Italy's second division campaign is due to kick off on Saturday with one of the 22 teams still to be decided after a summer of confusion and legal wrangling.
Serie B organisers referred to the missing club as "Team X" as the season's fixture list was finally unveiled on Wednesday amid continuing uncertainty.
"Team X" were due to stage the opening game of the competition at home to Latina on Saturday evening, although that will now be postponed.
Although Italy's top flight Serie A has become notorious for stadium problems, financial difficulties, racism and crowd violence, those troubles are magnified further down the league pyramid.
The Serie B saga began when Siena, who finished ninth last season, were relegated to the fourth tier after falling foul of financial regulations.
Organisers initially decided to cut the league to 21 teams as part of a long-term plan to eventually reduce it to 20.
However, Novara, the highest placed of the four teams relegated last season, protested and an Italian Olympic Committee (CONI) tribunal ruled that Serie B must continue with 22 teams this season.
The Italian Football Federation (FIGC) was asked to find the 22nd team and declined to automatically include Novara as they are among the clubs who have had points deducted in the last two years over the Calcioscommesse match-fixing scandal.
Instead, the FIGC chose to use a complex ranking system to choose a team from among those who were either relegated from Serie B last season or finished in the top half of the third-tier Lega Pro.
The FIGC will award points based on each team's position in the league last term, their city's "sporting tradition" and the team's average attendances over the past five seasons.
Italian media have calculated that Pisa and Juve Stabia are the best placed teams, although Novara, who would have finished top of the rankings, have appealed against their exclusion.
At least 12 teams are in the running for the vacant spot, according to Italian media, which means with the season three days away none of them know which division they will play in.
This has had a knock-on affect on Lega Pro where it is also not clear who will be taking part this season.
The FIGC is expected to announce its decision on Thursday, although that could be postponed by further appeals against clubs who think they have been given a raw deal.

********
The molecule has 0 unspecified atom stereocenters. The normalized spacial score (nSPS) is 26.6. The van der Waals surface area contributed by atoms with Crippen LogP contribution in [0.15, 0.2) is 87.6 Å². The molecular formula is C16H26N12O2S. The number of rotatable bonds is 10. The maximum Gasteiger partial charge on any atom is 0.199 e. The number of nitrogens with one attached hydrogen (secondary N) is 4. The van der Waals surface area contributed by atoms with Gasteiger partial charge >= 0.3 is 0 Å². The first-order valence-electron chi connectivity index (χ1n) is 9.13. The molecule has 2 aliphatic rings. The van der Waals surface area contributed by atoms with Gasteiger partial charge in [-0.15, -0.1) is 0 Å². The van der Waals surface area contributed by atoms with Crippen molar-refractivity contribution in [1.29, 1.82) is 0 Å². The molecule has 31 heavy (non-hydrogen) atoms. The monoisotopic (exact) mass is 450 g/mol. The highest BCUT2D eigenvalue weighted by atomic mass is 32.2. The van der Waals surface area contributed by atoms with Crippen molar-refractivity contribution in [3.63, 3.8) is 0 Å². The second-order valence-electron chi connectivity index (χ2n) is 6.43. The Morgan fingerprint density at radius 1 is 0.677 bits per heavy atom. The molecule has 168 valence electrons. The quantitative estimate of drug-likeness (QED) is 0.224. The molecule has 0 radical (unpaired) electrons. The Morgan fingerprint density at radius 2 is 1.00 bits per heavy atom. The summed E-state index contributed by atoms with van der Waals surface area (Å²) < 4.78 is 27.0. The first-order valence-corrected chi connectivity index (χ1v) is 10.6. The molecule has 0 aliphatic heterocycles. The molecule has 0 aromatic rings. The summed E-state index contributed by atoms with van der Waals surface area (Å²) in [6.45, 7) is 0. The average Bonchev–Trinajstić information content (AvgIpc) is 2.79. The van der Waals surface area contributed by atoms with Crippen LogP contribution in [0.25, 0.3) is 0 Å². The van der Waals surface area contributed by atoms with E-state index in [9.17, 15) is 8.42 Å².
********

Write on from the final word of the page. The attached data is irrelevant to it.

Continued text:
The confusion reflects the often chaotic situation of the lower divisions of Italian league football which is even more prone to match-fixing and violence than troubled Serie A.
Serie B and Lega Pro were at the core of the Calcioscommesse match-fixing scandal, which affected the 2010/11 seasons and led to more than 50 players being banned and more than one dozen clubs having points deducted.
In January, Nocerina were expelled from Lega Pro over a derby match which was abandoned after half the team went down with alleged injuries.
Nocerina's match at Salernitana was called off after they made their three permitted substitutions in the first two minutes and five players went off injured in the next 20, leaving them below the required minimum of seven players.
The incident came amid reports that Nocerina had received death threats from their own fans, who had wanted the match called off.
In another bizarre incident this year, Sicilian amateur team Bagheria, who play in the eighth tier, scored eight own goals in the last 10 minutes as they lost a regional cup match 14-3.
In May, fifth division side Cavese 1919 thrashed depleted Licata 19-5 after their opponents only fielded nine players, all from the youth team, due to an internal dispute.
For all this, the lower divisions hold the balance of power in Italian football.
Carlo Tavecchio was controversially elected FIGC president earlier this month thanks to the backing of Lega Pro and the Amateur Leagues' Association (LND), who between them hold 51 per cent of the votes.
Amid widespread disbelief among anti-discrimination campaigners abroad, Tavecchio was swept home despite referring to African players as "banana eaters" during a prepared speech to the LND.
The players' association, coaches' association and a number of Serie A clubs, including champions Juventus, had voted for his opponent Demetrio Albertini but were simply outnumbered.
- Sports & Recreation
- Serie B
- Italian Football Federation
- Lega Pro